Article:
Capture Point: A Step toward Humanoid Push Recovery,
Humanoids2006, Genoa, Italy, December 2006.

(pdf).

Abstract: It is known that for a large magnitude push a human or a humanoid robot must take a step to avoid a fall. Despite some scattered results, a principled approach towards “When and where to take a step” has not yet emerged. Towards this goal, we present methods for computing Capture Points and the Capture Region, the region on the ground where a humanoid must step to in order to come to a complete stop. The intersection between the Capture Region and the Base of Support determines which strategy the robot should adopt to successfully stop in a given situation.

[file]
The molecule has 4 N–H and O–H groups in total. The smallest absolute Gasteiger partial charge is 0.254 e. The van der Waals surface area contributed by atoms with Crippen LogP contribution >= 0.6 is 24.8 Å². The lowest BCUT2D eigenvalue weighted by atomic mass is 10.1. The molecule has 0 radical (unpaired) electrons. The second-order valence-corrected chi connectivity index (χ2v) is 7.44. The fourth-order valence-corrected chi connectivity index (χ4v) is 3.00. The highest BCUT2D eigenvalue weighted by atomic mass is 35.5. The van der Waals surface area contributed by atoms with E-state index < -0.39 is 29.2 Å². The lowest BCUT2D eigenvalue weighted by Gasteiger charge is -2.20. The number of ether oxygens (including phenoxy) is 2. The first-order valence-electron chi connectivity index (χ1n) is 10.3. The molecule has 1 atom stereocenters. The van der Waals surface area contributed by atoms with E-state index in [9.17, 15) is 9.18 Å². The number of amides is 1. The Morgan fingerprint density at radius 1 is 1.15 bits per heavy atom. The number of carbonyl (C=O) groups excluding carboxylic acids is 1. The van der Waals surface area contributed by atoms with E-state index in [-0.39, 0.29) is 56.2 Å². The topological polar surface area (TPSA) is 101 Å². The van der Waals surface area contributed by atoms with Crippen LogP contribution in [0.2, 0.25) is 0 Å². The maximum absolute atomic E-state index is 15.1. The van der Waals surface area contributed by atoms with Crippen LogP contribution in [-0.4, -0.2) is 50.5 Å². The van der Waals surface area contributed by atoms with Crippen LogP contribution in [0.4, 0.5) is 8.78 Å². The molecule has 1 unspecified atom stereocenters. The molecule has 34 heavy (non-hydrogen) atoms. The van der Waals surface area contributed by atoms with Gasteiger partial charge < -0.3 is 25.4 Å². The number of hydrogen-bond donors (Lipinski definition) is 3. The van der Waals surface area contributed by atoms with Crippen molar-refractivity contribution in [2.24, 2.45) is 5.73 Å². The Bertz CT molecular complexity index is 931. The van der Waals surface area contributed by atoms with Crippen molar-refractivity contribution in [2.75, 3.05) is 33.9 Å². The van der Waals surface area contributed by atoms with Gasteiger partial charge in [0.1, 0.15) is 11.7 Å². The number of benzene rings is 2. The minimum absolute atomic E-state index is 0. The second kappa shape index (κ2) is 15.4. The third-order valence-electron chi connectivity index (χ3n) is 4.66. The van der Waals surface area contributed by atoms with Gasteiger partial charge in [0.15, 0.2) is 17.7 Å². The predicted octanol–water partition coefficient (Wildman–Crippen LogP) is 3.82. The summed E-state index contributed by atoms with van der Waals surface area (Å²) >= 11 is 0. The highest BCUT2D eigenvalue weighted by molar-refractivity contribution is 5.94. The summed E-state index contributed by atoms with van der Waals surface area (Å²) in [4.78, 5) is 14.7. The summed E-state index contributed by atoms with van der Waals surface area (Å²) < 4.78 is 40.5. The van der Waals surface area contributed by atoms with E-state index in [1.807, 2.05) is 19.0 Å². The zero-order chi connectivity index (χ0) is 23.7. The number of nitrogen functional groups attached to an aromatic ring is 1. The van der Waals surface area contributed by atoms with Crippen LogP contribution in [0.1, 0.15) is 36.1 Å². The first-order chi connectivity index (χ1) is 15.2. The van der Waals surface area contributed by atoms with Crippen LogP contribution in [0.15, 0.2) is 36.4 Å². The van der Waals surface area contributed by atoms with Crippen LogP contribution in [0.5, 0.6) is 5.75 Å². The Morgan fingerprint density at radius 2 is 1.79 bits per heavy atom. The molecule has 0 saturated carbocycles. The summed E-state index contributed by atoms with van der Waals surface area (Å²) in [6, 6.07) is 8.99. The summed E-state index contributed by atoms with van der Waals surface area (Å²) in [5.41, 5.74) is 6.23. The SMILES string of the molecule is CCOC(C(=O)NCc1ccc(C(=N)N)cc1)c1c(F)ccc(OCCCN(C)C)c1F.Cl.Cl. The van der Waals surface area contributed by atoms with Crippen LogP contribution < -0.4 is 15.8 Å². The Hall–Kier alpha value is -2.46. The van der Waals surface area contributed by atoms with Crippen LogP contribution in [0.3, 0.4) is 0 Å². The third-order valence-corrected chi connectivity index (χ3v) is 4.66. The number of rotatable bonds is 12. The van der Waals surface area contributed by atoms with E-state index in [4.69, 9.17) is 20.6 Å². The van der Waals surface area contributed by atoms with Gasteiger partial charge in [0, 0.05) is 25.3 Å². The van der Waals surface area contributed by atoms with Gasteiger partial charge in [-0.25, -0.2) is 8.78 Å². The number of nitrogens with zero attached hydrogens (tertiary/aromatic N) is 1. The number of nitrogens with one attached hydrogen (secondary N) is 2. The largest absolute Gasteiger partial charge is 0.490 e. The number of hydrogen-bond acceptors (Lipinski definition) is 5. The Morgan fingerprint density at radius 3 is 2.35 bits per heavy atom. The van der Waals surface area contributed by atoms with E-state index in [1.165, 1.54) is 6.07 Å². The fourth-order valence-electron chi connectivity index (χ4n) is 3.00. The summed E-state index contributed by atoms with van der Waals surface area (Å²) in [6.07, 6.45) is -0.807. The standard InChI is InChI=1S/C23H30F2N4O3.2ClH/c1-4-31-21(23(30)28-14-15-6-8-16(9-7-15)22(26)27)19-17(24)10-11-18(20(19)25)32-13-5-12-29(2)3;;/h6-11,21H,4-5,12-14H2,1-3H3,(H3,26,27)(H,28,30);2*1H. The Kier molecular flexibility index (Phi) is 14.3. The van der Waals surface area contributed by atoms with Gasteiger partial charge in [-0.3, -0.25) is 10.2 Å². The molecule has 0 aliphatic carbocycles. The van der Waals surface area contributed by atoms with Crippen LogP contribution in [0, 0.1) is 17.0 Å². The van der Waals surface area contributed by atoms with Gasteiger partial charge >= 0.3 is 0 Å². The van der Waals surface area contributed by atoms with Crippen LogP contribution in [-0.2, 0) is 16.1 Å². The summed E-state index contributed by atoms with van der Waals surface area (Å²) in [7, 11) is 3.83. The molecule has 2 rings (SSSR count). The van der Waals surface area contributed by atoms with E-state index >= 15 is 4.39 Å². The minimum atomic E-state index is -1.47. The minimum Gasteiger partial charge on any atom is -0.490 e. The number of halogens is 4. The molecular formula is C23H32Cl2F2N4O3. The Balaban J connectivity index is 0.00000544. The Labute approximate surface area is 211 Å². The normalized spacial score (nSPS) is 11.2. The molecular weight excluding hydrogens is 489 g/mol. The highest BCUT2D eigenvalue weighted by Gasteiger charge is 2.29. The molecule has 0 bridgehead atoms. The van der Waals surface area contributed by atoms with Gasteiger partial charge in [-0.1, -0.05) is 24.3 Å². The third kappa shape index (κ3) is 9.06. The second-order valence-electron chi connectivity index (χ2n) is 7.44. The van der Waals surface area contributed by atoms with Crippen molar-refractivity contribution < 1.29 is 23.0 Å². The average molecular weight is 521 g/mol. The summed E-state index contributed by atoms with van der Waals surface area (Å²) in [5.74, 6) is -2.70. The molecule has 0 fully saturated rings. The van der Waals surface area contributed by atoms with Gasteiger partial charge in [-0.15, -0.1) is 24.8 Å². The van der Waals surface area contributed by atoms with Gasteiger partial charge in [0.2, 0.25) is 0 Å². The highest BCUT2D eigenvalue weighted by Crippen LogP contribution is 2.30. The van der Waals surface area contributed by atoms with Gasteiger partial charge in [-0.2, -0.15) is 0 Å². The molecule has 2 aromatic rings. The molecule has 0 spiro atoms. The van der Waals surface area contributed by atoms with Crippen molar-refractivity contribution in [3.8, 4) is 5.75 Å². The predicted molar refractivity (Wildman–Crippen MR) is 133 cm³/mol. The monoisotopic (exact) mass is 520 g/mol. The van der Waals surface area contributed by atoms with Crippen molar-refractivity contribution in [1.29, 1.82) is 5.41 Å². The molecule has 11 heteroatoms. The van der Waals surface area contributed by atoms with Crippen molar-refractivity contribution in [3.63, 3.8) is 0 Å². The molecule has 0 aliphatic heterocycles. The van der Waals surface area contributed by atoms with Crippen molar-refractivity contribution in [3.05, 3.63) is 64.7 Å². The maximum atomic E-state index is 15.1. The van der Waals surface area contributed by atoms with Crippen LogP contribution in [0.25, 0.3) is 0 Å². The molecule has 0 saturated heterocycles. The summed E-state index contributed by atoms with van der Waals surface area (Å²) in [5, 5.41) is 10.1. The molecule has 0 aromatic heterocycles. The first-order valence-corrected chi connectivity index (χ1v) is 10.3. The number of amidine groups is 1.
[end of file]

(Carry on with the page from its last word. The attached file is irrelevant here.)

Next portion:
Computing the Capture Region for a humanoid, in general, is very difficult. However, with simple models of walking, computation of the Capture Region is simplified. We extend the wellknown Linear Inverted Pendulum Model to include a flywheel body and show how to compute exact solutions of the Capture Region for this model. Adding rotational inertia enables the humanoid to control its centroidal angular momentum, much like the way human beings do, significantly enlarging the Capture Region.

We present simulations of a simple planar biped that can recover balance after a push by stepping to the Capture Region and using internal angular momentum. Ongoing work involves applying the solution from the simple model as an approximate solution to more complex simulations of bipedal walking, including a 3D biped with distributed mass.